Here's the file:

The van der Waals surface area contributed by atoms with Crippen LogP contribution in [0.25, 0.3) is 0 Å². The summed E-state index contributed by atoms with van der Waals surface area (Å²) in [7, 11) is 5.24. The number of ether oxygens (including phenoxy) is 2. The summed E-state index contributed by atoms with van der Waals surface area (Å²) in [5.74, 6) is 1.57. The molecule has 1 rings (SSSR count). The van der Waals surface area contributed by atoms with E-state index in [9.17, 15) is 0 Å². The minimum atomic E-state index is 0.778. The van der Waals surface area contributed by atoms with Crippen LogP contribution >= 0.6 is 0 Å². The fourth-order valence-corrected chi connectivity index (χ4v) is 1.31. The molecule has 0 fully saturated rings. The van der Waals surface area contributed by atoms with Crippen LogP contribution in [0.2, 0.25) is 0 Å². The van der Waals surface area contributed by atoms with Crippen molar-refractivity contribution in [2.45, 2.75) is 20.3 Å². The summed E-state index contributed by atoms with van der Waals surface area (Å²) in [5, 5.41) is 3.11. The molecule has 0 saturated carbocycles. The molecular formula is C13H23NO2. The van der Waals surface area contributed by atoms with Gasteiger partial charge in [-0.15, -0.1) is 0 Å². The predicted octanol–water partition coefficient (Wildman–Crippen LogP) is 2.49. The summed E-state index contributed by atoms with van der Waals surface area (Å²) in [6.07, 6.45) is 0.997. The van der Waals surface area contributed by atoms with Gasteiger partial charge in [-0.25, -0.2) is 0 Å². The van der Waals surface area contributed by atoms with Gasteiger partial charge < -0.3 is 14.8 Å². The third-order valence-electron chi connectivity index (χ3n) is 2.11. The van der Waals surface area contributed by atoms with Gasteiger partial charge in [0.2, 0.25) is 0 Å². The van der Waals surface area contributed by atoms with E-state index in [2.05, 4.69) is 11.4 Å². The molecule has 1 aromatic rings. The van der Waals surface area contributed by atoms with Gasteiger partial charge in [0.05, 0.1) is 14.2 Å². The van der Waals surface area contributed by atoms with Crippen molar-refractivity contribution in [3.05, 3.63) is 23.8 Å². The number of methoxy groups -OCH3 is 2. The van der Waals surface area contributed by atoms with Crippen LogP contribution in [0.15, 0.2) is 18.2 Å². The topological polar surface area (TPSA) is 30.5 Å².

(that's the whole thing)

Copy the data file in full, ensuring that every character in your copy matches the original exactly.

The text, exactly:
The van der Waals surface area contributed by atoms with Crippen LogP contribution in [0.25, 0.3) is 0 Å². The summed E-state index contributed by atoms with van der Waals surface area (Å²) in [7, 11) is 5.24. The number of ether oxygens (including phenoxy) is 2. The summed E-state index contributed by atoms with van der Waals surface area (Å²) in [5.74, 6) is 1.57. The molecule has 1 rings (SSSR count). The van der Waals surface area contributed by atoms with E-state index in [9.17, 15) is 0 Å². The minimum atomic E-state index is 0.778. The van der Waals surface area contributed by atoms with Crippen LogP contribution >= 0.6 is 0 Å². The fourth-order valence-corrected chi connectivity index (χ4v) is 1.31. The molecule has 0 fully saturated rings. The van der Waals surface area contributed by atoms with Crippen LogP contribution in [0.2, 0.25) is 0 Å². The van der Waals surface area contributed by atoms with Crippen molar-refractivity contribution in [2.45, 2.75) is 20.3 Å². The summed E-state index contributed by atoms with van der Waals surface area (Å²) in [5, 5.41) is 3.11. The molecule has 0 saturated carbocycles. The molecular formula is C13H23NO2. The van der Waals surface area contributed by atoms with Gasteiger partial charge in [-0.15, -0.1) is 0 Å². The predicted octanol–water partition coefficient (Wildman–Crippen LogP) is 2.49. The summed E-state index contributed by atoms with van der Waals surface area (Å²) in [6.07, 6.45) is 0.997. The van der Waals surface area contributed by atoms with Gasteiger partial charge in [-0.25, -0.2) is 0 Å². The van der Waals surface area contributed by atoms with Gasteiger partial charge < -0.3 is 14.8 Å². The third-order valence-electron chi connectivity index (χ3n) is 2.11. The van der Waals surface area contributed by atoms with Gasteiger partial charge in [0.2, 0.25) is 0 Å². The van der Waals surface area contributed by atoms with E-state index in [2.05, 4.69) is 11.4 Å². The molecule has 1 aromatic rings. The van der Waals surface area contributed by atoms with Gasteiger partial charge in [0.05, 0.1) is 14.2 Å². The van der Waals surface area contributed by atoms with Crippen molar-refractivity contribution in [3.05, 3.63) is 23.8 Å². The number of methoxy groups -OCH3 is 2. The van der Waals surface area contributed by atoms with Crippen LogP contribution in [0.15, 0.2) is 18.2 Å². The topological polar surface area (TPSA) is 30.5 Å².